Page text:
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The Rise of AHP Disinfectants

Low odour, sustainable, biodegradable yet powerful alternatives to bleach and quaternary ammonium compounds are now available in Australia. The benchmark

product in that space is Accelerated Hydrogen Peroxide (AHP). AHP has dual high safety and efficacy profiles and should be considered for surface disinfection

at the point of care.

 

Diversey Care now has two premium disinfectants containing Accelerated Hydrogen Peroxide (AHP). Oxivir® Tb is the benchmark standard-dose AHP

disinfectant for high-touch surfaces at the point of care. The brand new high-dose AHP product, Sporicide PlusTM, is indicated for C. difficile.

 

Rutala and Weber (ICHE, 2014) illustrate a hierarchy of microbial resistance to disinfectants. If a high level disinfectant is able to kill a highly resistant microbe

such as Mycobacterium Tuberculosis (Tb), it follows that it would very easily kill a weak, friable, fragile microbe such as Varicella Zoster Virus.

 

Oxivir® Tb does kill Tb, which explains that abbreviation’s inclusion as part of Oxivir® Tb’s title. Using Rutala’s hierarchy, Oxivir® Tb kills microbes at the top of

the hierarchy and it follows that Oxivir® Tb also kills the more fragile microbes at the bottom of the hierarchy.

 

Rutala and Weber (ICHE, 2014) describe the five criteria for choosing the ideal disinfectant:

 

  1. Kill claims — Oxivir® Tb has 27 label efficacy claims (AUST R 164850);
  2. Fast kill times — Oxivir® Tb is virucidal and bactericidal in 1 minute;
  3. Safety — Oxivir® Tb is safe on surfaces, fabrics and people. PPE is not required;
  4. Ease of Use — Oxivir® Tb is available in liquid, wipe and concentrate variants;
  5. Training & Support — Diversey Care provides a high level of educational support.

 

There is clear evidence (Mitchell 2015, Otter 2013 and others) that the most contaminated surfaces are those close to the patient, and that the risk of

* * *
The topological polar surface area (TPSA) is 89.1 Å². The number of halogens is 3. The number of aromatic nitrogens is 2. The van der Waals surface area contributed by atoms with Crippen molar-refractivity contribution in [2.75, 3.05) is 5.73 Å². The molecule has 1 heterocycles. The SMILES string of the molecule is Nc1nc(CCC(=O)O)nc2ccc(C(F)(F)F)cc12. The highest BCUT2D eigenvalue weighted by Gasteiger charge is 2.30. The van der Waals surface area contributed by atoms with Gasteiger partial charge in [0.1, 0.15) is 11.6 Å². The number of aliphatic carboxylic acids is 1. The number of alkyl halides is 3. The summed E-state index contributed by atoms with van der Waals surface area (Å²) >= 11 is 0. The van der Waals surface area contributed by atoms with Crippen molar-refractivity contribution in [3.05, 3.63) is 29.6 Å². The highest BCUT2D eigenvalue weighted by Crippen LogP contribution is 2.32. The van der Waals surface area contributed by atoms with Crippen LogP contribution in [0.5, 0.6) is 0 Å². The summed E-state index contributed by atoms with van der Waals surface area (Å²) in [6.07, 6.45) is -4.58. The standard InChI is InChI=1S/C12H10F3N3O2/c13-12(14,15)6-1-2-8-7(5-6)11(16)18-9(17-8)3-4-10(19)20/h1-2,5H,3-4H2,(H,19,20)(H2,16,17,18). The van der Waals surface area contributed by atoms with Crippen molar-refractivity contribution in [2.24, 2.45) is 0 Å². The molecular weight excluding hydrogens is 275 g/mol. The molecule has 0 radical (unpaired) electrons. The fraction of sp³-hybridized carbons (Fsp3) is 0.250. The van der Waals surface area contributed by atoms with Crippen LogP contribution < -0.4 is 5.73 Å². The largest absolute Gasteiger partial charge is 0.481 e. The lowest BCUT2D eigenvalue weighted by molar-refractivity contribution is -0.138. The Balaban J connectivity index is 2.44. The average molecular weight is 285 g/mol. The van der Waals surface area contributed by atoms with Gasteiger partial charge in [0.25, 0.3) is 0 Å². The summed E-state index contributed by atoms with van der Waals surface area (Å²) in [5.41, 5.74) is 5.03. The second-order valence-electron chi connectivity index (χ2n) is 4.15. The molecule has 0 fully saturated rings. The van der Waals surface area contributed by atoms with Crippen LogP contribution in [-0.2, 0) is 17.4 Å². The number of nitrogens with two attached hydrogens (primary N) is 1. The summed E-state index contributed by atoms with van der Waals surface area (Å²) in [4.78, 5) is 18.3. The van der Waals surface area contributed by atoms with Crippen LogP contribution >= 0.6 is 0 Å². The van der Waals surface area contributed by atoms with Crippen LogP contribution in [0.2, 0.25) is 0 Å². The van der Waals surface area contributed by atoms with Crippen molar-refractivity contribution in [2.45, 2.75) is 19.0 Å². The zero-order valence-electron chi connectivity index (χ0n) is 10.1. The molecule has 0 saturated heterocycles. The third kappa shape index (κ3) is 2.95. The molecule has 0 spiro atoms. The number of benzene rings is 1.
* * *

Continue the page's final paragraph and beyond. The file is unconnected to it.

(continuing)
cross-infection is higher if a new patient is admitted into a bed previously occupied by an infected patient.

 

But Kundrapu S. et al (ICHE, 2012, 33:10 p1039) found that most cleaners (>90%) do not clean the bedrails or areas adjacent to the patient. Cleaners

in that study either wanted to avoid bothering the patient, or they assumed that such close-quarter equipment cleaning was a Nursing function.

 

Dancer, SJ (CMR 2014, p682) suggests that removing pathogens from handles, switches, buttons, knobs and other frequently touched (and often forgotten)

sites is more likely to have an impact on patient transmission than cleaning inaccessible surfaces such as shelves, ledges, walls and window panes.

 

Unfortunately there is no magic bullet. Different areas in different hospitals have different levels of risk. Moore G. et al (ICHE, 2013) found that in a general

ward, the mostlikely areas of superbug contamination were the showers and toilets. But in ICU, the most contaminated areas were the bed rails and the

"areas near the patient with high levels of staff contact."

 

The following approach may be of value:

  1. Oxivir® Tb wipes are ideal for high-touch surfaces at the point of care (Alfa M.J. et al, AJIC, 2015);
  2. Sporicide Plus™ wipes are indicated where there is a high index of suspicion of C. difficile spores (hospitalised patient on antibiotics with symptomatic diarrhoea);
  3. Components of a "bundle" approach with elements such as microfibre and UV light are appropriate for other areas (Weber D.J. et al, AJIC, 2010).

 

The selection of the right disinfectant is very important because some ingredients, such as AHP, are compatible with many surfaces (biodegrading to just

oxygen and water) whilst others may be incompatible with valuable surfaces such as stethoscopes and monitors.

 

Rutala’s & Weber’s (ICHE, 2014) criteria for choosing the correct disinfectant is an excellent reference point for determining the most appropriate disinfectant for your

hospital.